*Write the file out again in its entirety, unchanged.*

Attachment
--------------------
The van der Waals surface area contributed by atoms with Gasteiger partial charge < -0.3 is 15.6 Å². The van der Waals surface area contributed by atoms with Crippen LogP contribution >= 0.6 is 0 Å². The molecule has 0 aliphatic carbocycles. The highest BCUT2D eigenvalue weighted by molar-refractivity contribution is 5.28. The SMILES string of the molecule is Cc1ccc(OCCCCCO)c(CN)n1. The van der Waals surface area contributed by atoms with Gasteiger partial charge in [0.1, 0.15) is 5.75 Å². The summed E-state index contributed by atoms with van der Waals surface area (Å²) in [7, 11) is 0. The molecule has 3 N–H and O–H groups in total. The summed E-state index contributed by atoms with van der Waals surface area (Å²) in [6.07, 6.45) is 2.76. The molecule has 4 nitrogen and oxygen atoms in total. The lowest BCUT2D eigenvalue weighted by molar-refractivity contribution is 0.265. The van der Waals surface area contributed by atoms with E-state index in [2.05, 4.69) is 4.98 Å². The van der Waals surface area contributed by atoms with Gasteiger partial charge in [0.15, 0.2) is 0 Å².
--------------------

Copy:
The van der Waals surface area contributed by atoms with Gasteiger partial charge < -0.3 is 15.6 Å². The van der Waals surface area contributed by atoms with Crippen LogP contribution >= 0.6 is 0 Å². The molecule has 0 aliphatic carbocycles. The highest BCUT2D eigenvalue weighted by molar-refractivity contribution is 5.28. The SMILES string of the molecule is Cc1ccc(OCCCCCO)c(CN)n1. The van der Waals surface area contributed by atoms with Gasteiger partial charge in [0.1, 0.15) is 5.75 Å². The summed E-state index contributed by atoms with van der Waals surface area (Å²) in [7, 11) is 0. The molecule has 3 N–H and O–H groups in total. The summed E-state index contributed by atoms with van der Waals surface area (Å²) in [6.07, 6.45) is 2.76. The molecule has 4 nitrogen and oxygen atoms in total. The lowest BCUT2D eigenvalue weighted by molar-refractivity contribution is 0.265. The van der Waals surface area contributed by atoms with E-state index in [2.05, 4.69) is 4.98 Å². The van der Waals surface area contributed by atoms with Gasteiger partial charge in [0.15, 0.2) is 0 Å².